Rebuilding Walls

The third chapter of Galatians is pivotal to Paul’s larger argument, in which he stresses the oneness of God’s people. The old social divisions existing under the Mosaic Legislation are inappropriate in God’s one covenant community since the promised “Seed of Abraham” has arrived, namely, Jesus of Nazareth. In his Body, “there can be NEITHER Jew nor Greek.”

The Torah was intended to keep Israel distinct from the surrounding Gentile nations. By adopting the requirements of the Mosaic Law, we rebuild the “middle wall of partition” between Jewish and Gentile believers, a wall removed by Jesus at great personal cost. However, Paul presents an alternative to the Law for defining and demarcating the people of God - the “faith of Jesus Christ” – (Ephesians 2:11-22).

Broken walls - Photo by micheile henderson on Unsplash
[Photo by micheile henderson on Unsplash]

Under the Law, any uncircumcised male regardless of ethnicity was outside the covenant, and therefore,
NOT a “son of God.” Moreover, he could only become a member of the community by undergoing circumcision and otherwise adopting a Torah-observant lifestyle.

  • (Galatians 3:26-29) - “For you are all sons of God through the faith of Christ Jesus. For you, as many as have been baptized into Christ have put on Christ. There cannot be Jew or Greek, there cannot be bond or free, there cannot be male and female, for all are one in Christ Jesus: Now, if you are of Christ, by consequence, you are Abraham’s seed, according to promise, heirs.

The Torah also distinguished between slaves and freemen, and males and females. Because of their periodic uncleanness due to menstruation, women could not participate fully in the worship rites of the Temple, being restricted to the Court of Women at some distance from the Sanctuary and the presence of Yahweh. Under the Law, they were second-class citizens, and if the Galatians placed its members under the Mosaic Legislation, it would restore that inequity to its female members.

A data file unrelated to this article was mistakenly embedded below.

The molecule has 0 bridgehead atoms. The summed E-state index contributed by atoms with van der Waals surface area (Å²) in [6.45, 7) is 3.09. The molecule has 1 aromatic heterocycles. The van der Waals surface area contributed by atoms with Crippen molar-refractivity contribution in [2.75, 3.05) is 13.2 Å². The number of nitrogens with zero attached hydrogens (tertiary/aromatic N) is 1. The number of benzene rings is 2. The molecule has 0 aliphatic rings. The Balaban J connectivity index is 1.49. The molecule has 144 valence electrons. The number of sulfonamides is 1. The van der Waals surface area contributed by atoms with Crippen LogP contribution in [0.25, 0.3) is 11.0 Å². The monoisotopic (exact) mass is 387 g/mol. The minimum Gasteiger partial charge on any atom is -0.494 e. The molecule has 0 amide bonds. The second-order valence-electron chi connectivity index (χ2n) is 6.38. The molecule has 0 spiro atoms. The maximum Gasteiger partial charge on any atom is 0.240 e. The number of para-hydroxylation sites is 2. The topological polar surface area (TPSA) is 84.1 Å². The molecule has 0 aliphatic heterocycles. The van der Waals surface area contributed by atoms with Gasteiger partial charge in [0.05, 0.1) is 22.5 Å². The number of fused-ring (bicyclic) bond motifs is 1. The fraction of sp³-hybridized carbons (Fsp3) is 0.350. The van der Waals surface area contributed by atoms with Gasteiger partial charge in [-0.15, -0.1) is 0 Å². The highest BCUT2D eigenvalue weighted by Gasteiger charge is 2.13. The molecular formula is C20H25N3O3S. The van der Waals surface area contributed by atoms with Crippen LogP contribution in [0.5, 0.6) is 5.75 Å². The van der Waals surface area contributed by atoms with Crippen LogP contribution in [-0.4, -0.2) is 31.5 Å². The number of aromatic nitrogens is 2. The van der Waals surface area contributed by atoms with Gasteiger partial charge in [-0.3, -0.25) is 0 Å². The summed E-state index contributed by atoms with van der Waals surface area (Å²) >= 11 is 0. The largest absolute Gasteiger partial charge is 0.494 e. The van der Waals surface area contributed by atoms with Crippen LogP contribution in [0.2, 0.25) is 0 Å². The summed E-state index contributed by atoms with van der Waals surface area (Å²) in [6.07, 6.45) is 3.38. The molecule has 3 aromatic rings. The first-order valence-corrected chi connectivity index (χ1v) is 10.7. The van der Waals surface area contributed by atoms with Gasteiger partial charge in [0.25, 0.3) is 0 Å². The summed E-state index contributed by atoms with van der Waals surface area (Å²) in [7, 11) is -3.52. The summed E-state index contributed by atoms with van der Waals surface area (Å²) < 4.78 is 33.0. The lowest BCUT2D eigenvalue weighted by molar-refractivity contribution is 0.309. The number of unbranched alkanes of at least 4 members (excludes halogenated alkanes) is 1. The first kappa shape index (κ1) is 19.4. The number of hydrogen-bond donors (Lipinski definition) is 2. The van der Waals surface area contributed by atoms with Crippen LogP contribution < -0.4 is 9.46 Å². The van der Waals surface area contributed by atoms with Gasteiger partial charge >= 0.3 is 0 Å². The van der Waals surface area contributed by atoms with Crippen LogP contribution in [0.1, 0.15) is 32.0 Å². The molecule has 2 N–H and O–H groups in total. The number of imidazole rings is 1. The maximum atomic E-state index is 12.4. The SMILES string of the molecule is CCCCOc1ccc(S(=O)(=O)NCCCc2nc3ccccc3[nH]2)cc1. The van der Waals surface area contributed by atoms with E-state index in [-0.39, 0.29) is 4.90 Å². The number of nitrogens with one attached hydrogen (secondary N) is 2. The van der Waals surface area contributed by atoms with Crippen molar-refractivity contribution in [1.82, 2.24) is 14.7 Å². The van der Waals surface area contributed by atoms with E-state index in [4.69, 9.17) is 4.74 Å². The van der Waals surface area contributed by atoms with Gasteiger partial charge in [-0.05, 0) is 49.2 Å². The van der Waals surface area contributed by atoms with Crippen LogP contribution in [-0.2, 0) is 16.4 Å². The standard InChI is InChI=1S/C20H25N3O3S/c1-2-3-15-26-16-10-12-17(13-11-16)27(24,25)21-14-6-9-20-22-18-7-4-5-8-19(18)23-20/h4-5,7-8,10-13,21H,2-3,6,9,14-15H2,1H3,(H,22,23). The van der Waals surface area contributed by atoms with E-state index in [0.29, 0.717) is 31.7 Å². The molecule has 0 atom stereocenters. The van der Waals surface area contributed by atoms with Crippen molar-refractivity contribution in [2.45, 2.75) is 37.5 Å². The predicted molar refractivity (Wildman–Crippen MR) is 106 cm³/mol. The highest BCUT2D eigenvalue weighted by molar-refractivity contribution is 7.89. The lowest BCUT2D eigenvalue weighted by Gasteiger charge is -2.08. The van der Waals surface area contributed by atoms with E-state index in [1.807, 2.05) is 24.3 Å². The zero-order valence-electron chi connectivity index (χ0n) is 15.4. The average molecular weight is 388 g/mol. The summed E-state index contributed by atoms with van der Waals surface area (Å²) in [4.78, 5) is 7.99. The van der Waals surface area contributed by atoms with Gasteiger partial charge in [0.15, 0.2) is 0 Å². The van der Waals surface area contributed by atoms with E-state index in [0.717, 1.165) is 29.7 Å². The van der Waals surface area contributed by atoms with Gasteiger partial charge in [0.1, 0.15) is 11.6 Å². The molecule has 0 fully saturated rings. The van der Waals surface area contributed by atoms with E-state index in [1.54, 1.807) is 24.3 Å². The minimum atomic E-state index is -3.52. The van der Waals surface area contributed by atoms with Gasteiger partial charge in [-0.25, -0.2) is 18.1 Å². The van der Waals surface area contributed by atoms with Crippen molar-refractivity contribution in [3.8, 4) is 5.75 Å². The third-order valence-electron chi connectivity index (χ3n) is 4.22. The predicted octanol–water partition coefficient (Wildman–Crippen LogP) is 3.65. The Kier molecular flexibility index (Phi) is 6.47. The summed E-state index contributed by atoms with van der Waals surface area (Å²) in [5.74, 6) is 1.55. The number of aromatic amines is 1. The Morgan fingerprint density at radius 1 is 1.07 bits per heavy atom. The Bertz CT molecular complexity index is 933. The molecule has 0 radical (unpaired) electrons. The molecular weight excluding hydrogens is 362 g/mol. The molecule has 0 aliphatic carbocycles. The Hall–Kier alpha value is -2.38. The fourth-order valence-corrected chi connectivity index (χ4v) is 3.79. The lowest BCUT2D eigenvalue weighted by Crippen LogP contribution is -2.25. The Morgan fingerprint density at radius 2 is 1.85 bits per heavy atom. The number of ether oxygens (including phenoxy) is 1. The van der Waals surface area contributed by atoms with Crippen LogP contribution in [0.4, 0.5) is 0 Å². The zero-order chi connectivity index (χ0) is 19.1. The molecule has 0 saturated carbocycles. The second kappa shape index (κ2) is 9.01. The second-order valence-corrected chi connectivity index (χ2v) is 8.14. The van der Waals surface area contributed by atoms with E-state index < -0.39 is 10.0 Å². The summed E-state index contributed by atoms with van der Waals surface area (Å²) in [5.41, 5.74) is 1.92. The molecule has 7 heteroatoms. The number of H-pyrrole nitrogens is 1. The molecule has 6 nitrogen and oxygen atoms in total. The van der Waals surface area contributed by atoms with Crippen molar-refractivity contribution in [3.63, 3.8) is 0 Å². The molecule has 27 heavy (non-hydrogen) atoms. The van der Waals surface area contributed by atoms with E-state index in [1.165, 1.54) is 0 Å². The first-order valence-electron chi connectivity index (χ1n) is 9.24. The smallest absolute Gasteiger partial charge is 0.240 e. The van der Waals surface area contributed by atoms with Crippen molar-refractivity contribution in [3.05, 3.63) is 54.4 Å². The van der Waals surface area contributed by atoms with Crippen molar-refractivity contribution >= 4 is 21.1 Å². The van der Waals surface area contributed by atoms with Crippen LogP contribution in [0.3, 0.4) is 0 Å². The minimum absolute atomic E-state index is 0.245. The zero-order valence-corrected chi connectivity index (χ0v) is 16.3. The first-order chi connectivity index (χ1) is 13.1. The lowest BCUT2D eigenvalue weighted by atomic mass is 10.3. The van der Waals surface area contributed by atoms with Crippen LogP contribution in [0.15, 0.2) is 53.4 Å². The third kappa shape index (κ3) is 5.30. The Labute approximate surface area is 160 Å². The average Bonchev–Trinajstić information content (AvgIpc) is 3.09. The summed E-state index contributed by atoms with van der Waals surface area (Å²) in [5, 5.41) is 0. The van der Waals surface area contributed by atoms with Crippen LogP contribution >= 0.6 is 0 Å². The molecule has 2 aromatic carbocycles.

The “all” in Verse 25 refers to Gentile AND Jewish believers. The Scriptures declared that everyone was confined under the Law before the “Seed” arrived. Since his arrival, neither group remained under said confinement; both became sons of God “through the faith of Christ Jesus.”

If adoption into the family of Abraham is through the “faith of Jesus,” then logically, we do not qualify as the “children of Abraham” through the deeds and rituals required by the Torah. This does not mean that ethnicity and gender no longer play roles in our daily lives, but such distinctions have no bearing on our standing before God. Faith and obedience matter, not ethnicity.

THE CUSTODIAN


The Apostle presents the analogy of the Law as the custodian and steward of a minor child. In Greco-Roman society, a minor did not enjoy full liberty and civil rights until he came of age. Though by right destined to be the master of the household, until the child reached his majority, he was no freer than any household slave - (Galatians 4:1-7).

Custodians and stewards” performed two different functions. First, they took charge of the heir. Second, they managed his estate. This condition continued until the “time appointed by his father,” and in Paul’s analogy, this corresponds to the “fullness of time” when God sent Jesus to redeem us - (Galatians 4:1-10).